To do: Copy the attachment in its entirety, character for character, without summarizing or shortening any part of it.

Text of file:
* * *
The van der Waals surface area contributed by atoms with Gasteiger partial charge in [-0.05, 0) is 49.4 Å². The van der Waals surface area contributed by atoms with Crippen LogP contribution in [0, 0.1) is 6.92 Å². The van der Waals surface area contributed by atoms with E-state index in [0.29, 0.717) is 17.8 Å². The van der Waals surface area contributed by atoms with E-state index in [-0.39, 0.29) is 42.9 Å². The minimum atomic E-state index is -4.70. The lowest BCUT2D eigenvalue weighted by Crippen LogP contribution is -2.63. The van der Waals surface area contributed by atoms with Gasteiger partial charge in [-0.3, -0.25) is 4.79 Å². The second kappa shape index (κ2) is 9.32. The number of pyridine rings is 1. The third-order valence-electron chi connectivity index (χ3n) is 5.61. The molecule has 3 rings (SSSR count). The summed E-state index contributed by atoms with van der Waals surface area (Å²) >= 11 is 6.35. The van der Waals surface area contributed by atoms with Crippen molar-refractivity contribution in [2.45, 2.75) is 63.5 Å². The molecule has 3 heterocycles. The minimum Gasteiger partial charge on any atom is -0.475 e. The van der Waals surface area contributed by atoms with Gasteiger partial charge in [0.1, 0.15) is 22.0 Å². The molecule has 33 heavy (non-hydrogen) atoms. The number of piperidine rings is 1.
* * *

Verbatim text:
The van der Waals surface area contributed by atoms with Gasteiger partial charge in [-0.05, 0) is 49.4 Å². The van der Waals surface area contributed by atoms with Crippen LogP contribution in [0, 0.1) is 6.92 Å². The van der Waals surface area contributed by atoms with E-state index in [0.29, 0.717) is 17.8 Å². The van der Waals surface area contributed by atoms with E-state index in [-0.39, 0.29) is 42.9 Å². The minimum atomic E-state index is -4.70. The lowest BCUT2D eigenvalue weighted by Crippen LogP contribution is -2.63. The van der Waals surface area contributed by atoms with Gasteiger partial charge in [-0.3, -0.25) is 4.79 Å². The second kappa shape index (κ2) is 9.32. The number of pyridine rings is 1. The third-order valence-electron chi connectivity index (χ3n) is 5.61. The molecule has 3 rings (SSSR count). The summed E-state index contributed by atoms with van der Waals surface area (Å²) >= 11 is 6.35. The van der Waals surface area contributed by atoms with Crippen molar-refractivity contribution in [2.45, 2.75) is 63.5 Å². The molecule has 3 heterocycles. The minimum Gasteiger partial charge on any atom is -0.475 e. The van der Waals surface area contributed by atoms with Gasteiger partial charge in [0.1, 0.15) is 22.0 Å². The molecule has 33 heavy (non-hydrogen) atoms. The number of piperidine rings is 1.